11/08/2013 @ 1:41 am, by Jensen Beeler20 COMMENTS

2014-Honda-RCV1000R-MotoGP-05

While the talk of the Valencian GP will be the on-track action between Marc Marquez and Jorge Lorenzo, the off-track chatter is about HRC’s open class race bike for private teams, the Honda RCV1000R. This is the machine that Nicky Hayden, Scott Redding, and Karel Abraham, with other riders expected to be added, hope will close the gap between factory and private teams.

Like its predecessor, the 2014 Honda RCV1000R uses a 999.5cc 90° V4 engine, and while there are many similarities between the two bikes, there are major differences as well. Specifically, the Honda RCV1000R uses conventional steel valve springs, instead of the Honda RC213V’s pneumatic valve springs; and a conventional gearbox, instead of the factory bike’s seamless gearbox design.

Still the RCV1000R is an impressive machine, and in the hands of Casey Stoner the bike lapped within 0.3 seconds as the RCV213V on the same tires. When shod with the CRT-spec Bridgestone rubber, Stoner was within 0.17 seconds of his factory bike lap time. What the will translate to on race day remains to be seen though.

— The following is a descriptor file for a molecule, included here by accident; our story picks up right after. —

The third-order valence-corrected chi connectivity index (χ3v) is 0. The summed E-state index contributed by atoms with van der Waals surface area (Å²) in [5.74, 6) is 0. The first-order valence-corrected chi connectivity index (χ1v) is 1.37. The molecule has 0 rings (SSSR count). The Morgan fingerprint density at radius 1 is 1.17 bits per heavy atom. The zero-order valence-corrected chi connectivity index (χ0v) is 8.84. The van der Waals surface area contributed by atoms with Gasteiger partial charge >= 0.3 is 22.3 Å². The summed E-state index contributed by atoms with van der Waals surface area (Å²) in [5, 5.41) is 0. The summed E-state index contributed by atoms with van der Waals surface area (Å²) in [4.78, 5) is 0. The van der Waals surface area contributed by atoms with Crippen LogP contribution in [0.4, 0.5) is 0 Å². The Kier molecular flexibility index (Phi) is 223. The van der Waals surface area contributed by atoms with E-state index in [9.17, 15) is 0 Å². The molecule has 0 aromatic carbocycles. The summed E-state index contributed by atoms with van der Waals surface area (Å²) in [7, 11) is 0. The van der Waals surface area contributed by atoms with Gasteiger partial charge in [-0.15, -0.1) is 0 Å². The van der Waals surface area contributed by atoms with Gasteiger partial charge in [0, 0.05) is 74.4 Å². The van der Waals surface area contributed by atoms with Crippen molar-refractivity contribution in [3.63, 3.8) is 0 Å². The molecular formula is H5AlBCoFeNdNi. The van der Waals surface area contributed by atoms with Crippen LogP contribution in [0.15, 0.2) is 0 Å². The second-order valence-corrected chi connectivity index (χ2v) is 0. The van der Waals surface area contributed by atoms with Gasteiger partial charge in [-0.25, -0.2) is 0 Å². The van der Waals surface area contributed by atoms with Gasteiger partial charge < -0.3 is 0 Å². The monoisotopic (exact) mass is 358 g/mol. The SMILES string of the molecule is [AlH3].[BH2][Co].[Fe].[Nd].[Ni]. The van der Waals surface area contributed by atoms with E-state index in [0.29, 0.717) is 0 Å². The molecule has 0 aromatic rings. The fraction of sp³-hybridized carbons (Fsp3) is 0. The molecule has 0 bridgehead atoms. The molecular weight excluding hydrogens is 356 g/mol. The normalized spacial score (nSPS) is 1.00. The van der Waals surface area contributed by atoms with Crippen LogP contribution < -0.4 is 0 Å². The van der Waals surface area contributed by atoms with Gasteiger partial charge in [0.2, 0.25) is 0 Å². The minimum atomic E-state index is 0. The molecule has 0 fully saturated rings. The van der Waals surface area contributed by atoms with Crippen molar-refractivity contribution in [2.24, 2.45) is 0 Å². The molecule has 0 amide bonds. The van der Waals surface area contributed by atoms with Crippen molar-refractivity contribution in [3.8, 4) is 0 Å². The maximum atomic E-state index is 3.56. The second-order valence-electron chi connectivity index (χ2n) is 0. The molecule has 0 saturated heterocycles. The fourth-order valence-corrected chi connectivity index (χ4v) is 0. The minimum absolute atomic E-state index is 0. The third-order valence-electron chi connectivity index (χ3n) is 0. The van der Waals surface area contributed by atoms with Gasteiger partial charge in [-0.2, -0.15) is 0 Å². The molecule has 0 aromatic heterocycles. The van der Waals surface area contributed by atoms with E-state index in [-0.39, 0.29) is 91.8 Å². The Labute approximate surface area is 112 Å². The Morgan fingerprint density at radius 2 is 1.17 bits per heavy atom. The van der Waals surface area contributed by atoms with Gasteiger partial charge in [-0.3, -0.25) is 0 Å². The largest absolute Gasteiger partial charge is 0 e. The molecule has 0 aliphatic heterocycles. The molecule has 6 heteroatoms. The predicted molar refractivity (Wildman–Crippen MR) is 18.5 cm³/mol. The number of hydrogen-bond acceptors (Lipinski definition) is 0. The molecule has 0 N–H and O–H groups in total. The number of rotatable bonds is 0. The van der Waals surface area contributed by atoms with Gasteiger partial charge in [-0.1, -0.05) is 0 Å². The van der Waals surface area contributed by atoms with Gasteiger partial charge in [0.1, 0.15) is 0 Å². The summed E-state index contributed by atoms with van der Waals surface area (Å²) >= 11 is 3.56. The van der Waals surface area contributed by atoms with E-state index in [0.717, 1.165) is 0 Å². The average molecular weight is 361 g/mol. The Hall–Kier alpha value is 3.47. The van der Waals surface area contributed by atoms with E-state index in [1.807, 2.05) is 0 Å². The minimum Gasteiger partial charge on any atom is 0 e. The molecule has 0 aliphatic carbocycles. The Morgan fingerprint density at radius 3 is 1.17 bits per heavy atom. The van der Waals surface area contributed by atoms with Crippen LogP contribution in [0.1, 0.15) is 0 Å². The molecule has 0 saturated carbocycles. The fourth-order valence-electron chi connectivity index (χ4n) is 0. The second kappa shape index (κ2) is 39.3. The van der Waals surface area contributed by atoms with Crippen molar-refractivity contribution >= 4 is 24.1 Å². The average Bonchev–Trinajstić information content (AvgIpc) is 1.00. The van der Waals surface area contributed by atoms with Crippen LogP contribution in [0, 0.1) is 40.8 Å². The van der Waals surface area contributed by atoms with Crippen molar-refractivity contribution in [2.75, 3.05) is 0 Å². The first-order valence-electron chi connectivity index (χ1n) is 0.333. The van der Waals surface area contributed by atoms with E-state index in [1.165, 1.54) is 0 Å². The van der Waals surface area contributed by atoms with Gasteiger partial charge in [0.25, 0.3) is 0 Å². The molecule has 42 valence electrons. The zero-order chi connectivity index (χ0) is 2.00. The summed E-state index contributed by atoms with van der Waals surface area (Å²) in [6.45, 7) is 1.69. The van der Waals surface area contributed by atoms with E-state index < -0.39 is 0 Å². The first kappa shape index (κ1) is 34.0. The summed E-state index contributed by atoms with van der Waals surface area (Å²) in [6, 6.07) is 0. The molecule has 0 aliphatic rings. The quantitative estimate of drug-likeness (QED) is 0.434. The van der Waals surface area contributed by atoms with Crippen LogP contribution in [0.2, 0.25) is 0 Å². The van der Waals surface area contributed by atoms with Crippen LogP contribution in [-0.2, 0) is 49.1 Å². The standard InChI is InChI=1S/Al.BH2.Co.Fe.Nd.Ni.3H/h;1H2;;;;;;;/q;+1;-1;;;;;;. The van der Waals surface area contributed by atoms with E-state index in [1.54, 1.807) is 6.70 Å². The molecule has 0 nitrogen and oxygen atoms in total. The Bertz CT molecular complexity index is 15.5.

Costing around €1,200,000 for the first season, and €500,000 for the upgrade package in the second season, teams are still paying quite a bit of coin for a GP bike, especially since HRC is barring them from making their own modifications to the engine. Still, the Honda RCV1000R is a much cheaper option to the satellite-spec RC213V. We just think it looks great — a bevy of high-resolution photos are after the jump.